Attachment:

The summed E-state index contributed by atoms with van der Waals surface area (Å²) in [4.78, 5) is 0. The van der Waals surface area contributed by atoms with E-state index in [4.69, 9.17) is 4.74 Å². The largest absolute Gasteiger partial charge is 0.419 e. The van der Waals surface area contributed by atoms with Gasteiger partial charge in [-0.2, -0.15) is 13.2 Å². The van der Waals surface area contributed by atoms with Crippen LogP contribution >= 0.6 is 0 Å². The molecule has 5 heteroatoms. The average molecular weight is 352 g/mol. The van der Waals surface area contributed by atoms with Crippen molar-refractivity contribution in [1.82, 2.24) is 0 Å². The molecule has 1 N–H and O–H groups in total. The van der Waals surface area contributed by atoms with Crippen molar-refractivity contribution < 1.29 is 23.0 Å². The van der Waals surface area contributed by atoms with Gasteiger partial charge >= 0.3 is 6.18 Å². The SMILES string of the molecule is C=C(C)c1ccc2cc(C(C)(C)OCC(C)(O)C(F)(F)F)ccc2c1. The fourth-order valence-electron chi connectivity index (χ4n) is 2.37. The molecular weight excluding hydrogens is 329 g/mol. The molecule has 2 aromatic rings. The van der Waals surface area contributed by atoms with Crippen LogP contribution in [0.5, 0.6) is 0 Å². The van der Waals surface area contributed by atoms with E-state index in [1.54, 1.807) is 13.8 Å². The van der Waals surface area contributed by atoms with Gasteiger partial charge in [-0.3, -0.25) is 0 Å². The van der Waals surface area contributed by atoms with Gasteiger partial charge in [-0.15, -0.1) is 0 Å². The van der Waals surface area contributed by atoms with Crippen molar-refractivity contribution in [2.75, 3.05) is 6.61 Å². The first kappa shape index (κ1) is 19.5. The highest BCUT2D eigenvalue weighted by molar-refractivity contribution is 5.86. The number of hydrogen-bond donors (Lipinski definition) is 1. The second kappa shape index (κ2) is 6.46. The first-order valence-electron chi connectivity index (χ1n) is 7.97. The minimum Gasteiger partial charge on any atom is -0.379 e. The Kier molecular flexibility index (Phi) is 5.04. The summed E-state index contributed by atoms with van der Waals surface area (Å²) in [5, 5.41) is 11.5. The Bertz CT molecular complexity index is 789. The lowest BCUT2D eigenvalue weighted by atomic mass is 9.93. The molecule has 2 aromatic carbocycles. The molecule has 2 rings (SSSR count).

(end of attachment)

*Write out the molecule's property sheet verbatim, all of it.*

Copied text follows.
The summed E-state index contributed by atoms with van der Waals surface area (Å²) in [4.78, 5) is 0. The van der Waals surface area contributed by atoms with E-state index in [4.69, 9.17) is 4.74 Å². The largest absolute Gasteiger partial charge is 0.419 e. The van der Waals surface area contributed by atoms with Gasteiger partial charge in [-0.2, -0.15) is 13.2 Å². The van der Waals surface area contributed by atoms with Crippen LogP contribution >= 0.6 is 0 Å². The molecule has 5 heteroatoms. The average molecular weight is 352 g/mol. The van der Waals surface area contributed by atoms with Crippen molar-refractivity contribution in [1.82, 2.24) is 0 Å². The molecule has 1 N–H and O–H groups in total. The van der Waals surface area contributed by atoms with Crippen molar-refractivity contribution < 1.29 is 23.0 Å². The van der Waals surface area contributed by atoms with Gasteiger partial charge >= 0.3 is 6.18 Å². The SMILES string of the molecule is C=C(C)c1ccc2cc(C(C)(C)OCC(C)(O)C(F)(F)F)ccc2c1. The fourth-order valence-electron chi connectivity index (χ4n) is 2.37. The molecular weight excluding hydrogens is 329 g/mol. The molecule has 2 aromatic rings. The van der Waals surface area contributed by atoms with Crippen LogP contribution in [0.5, 0.6) is 0 Å². The van der Waals surface area contributed by atoms with E-state index in [1.54, 1.807) is 13.8 Å². The van der Waals surface area contributed by atoms with Gasteiger partial charge in [-0.3, -0.25) is 0 Å². The van der Waals surface area contributed by atoms with Gasteiger partial charge in [-0.15, -0.1) is 0 Å². The van der Waals surface area contributed by atoms with Crippen molar-refractivity contribution in [2.75, 3.05) is 6.61 Å². The first kappa shape index (κ1) is 19.5. The highest BCUT2D eigenvalue weighted by molar-refractivity contribution is 5.86. The number of hydrogen-bond donors (Lipinski definition) is 1. The second kappa shape index (κ2) is 6.46. The first-order valence-electron chi connectivity index (χ1n) is 7.97. The minimum Gasteiger partial charge on any atom is -0.379 e. The Kier molecular flexibility index (Phi) is 5.04. The summed E-state index contributed by atoms with van der Waals surface area (Å²) in [5, 5.41) is 11.5. The Bertz CT molecular complexity index is 789. The lowest BCUT2D eigenvalue weighted by atomic mass is 9.93. The molecule has 2 aromatic carbocycles. The molecule has 2 rings (SSSR count).